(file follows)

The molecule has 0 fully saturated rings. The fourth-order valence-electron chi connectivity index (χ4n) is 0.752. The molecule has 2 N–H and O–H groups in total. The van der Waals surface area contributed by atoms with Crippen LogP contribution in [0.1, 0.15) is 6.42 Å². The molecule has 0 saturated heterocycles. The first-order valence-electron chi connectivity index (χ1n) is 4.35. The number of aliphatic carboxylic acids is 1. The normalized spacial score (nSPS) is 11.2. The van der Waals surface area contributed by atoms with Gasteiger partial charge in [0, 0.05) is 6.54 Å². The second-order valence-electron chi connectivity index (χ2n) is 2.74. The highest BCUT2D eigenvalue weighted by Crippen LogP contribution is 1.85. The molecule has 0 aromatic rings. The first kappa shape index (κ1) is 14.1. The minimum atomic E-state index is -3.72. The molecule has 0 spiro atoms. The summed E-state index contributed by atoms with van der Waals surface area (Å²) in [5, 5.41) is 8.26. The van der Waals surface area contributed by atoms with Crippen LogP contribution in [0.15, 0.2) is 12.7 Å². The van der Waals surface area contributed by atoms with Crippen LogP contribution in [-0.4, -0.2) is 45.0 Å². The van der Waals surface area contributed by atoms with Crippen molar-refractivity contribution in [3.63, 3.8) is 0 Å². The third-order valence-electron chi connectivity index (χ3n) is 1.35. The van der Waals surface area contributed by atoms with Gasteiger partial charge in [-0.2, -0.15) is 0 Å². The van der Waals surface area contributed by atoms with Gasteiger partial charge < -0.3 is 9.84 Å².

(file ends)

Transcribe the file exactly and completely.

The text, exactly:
The molecule has 0 fully saturated rings. The fourth-order valence-electron chi connectivity index (χ4n) is 0.752. The molecule has 2 N–H and O–H groups in total. The van der Waals surface area contributed by atoms with Crippen LogP contribution in [0.1, 0.15) is 6.42 Å². The molecule has 0 saturated heterocycles. The first-order valence-electron chi connectivity index (χ1n) is 4.35. The number of aliphatic carboxylic acids is 1. The normalized spacial score (nSPS) is 11.2. The van der Waals surface area contributed by atoms with Gasteiger partial charge in [0, 0.05) is 6.54 Å². The second-order valence-electron chi connectivity index (χ2n) is 2.74. The highest BCUT2D eigenvalue weighted by Crippen LogP contribution is 1.85. The molecule has 0 aromatic rings. The first kappa shape index (κ1) is 14.1. The minimum atomic E-state index is -3.72. The molecule has 0 spiro atoms. The summed E-state index contributed by atoms with van der Waals surface area (Å²) in [5, 5.41) is 8.26. The van der Waals surface area contributed by atoms with Crippen LogP contribution in [0.15, 0.2) is 12.7 Å². The van der Waals surface area contributed by atoms with Crippen LogP contribution in [-0.4, -0.2) is 45.0 Å². The van der Waals surface area contributed by atoms with Crippen molar-refractivity contribution in [3.63, 3.8) is 0 Å². The third-order valence-electron chi connectivity index (χ3n) is 1.35. The van der Waals surface area contributed by atoms with Gasteiger partial charge in [-0.2, -0.15) is 0 Å². The van der Waals surface area contributed by atoms with Gasteiger partial charge < -0.3 is 9.84 Å².